SWEET HUSH by Deborah Smith is the story of how the McGillen, Thackery, and Jacobs families blend their traditions into new traditions for future generations.
Hush McGillen the 5th has led a life of hard work, yet has managed to turn a poor apple orchard into a multi-million dollar business that has provided for not only her immediate family, but a multitude of her extended McGillen-Thackery relatives as well. Her apple orchard is located in Chocinaw County Georgia, and is the major employer in the area.
Hush finally thinks her life is on track, and nothing and no one can derail her. Her son Davis comes home with much unexpected news and Hush finds herself under a media scrutiny that is usually only reserved for celebrities and important political figures. She is naïve enough to believe that her secrets are buried deep enough that no one can uncover them.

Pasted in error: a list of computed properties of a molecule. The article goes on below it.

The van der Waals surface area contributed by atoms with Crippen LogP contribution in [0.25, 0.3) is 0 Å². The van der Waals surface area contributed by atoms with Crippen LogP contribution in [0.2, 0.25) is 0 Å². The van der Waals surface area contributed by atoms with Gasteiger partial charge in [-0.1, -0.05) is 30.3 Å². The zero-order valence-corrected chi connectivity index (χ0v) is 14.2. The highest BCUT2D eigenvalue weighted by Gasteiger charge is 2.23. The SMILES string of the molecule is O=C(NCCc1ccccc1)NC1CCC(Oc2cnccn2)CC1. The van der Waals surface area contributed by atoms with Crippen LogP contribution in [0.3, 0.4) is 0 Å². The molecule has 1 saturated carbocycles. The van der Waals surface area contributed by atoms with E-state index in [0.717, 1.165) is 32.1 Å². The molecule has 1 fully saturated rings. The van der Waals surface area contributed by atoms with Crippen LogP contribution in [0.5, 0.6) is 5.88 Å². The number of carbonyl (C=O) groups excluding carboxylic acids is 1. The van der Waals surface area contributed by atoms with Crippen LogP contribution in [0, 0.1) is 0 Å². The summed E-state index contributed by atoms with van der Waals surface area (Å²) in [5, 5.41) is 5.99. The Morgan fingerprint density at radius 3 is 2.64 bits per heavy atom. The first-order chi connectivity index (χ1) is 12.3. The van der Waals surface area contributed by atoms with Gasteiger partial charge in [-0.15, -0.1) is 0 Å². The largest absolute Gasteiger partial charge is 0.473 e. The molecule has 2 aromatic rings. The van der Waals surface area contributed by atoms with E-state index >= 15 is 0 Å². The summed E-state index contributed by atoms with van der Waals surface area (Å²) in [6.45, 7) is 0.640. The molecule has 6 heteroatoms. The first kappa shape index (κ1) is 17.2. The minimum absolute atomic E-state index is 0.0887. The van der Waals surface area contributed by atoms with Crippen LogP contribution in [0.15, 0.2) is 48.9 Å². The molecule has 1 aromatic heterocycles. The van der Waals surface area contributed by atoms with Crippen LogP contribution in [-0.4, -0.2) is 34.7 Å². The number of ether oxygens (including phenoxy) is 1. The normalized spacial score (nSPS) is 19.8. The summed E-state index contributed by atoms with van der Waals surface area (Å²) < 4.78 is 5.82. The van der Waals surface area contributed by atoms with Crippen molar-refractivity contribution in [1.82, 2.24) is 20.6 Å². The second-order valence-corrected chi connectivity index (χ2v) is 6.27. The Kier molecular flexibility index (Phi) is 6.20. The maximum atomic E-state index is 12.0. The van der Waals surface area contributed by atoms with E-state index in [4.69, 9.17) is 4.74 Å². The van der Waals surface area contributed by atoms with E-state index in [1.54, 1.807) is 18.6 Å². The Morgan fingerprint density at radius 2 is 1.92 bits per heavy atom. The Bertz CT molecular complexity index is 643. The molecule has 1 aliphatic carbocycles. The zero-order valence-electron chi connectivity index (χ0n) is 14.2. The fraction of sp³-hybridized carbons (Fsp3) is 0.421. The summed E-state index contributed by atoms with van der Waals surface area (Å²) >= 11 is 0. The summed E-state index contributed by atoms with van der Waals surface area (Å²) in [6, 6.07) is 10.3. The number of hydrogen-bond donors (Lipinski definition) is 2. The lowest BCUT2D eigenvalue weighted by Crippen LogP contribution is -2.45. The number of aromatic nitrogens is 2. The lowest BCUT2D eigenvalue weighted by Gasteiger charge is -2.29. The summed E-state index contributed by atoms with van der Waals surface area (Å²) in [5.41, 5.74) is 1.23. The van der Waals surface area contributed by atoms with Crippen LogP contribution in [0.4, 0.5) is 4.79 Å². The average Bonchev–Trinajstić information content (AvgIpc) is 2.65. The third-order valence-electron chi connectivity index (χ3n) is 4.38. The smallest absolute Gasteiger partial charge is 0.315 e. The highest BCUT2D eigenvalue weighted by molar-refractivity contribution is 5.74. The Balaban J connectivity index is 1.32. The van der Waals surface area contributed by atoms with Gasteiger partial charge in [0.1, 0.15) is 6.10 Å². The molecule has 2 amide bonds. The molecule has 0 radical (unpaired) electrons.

When those secrets get uncovered life is no longer the same for Hush. Her world expands out of necessity, and the love and respect she has worked for are endangered. However, in her typical take the bull by the horns way she also works through these major road twists.
Ms. Smith has done a superb job of transporting her reader from the mountainsides of Chocinaw County, to the cities of Atlanta, and Chicago, and even to the power of the White House. The story is written for the most part in the first person point of view, and when the hero Nick Jakobek is introduced he also talks in the first person point of view. At first I found this a bit confusing, but as I read a bit more it became easier to figure out who was talking…Nick or Hush.
SWEET HUSH is in my opinion women’s fiction. Ms. Smith has told a story that I think will withstand the test of time. I look forward to the next offering from her.
Sandi Shilhanek, February 2003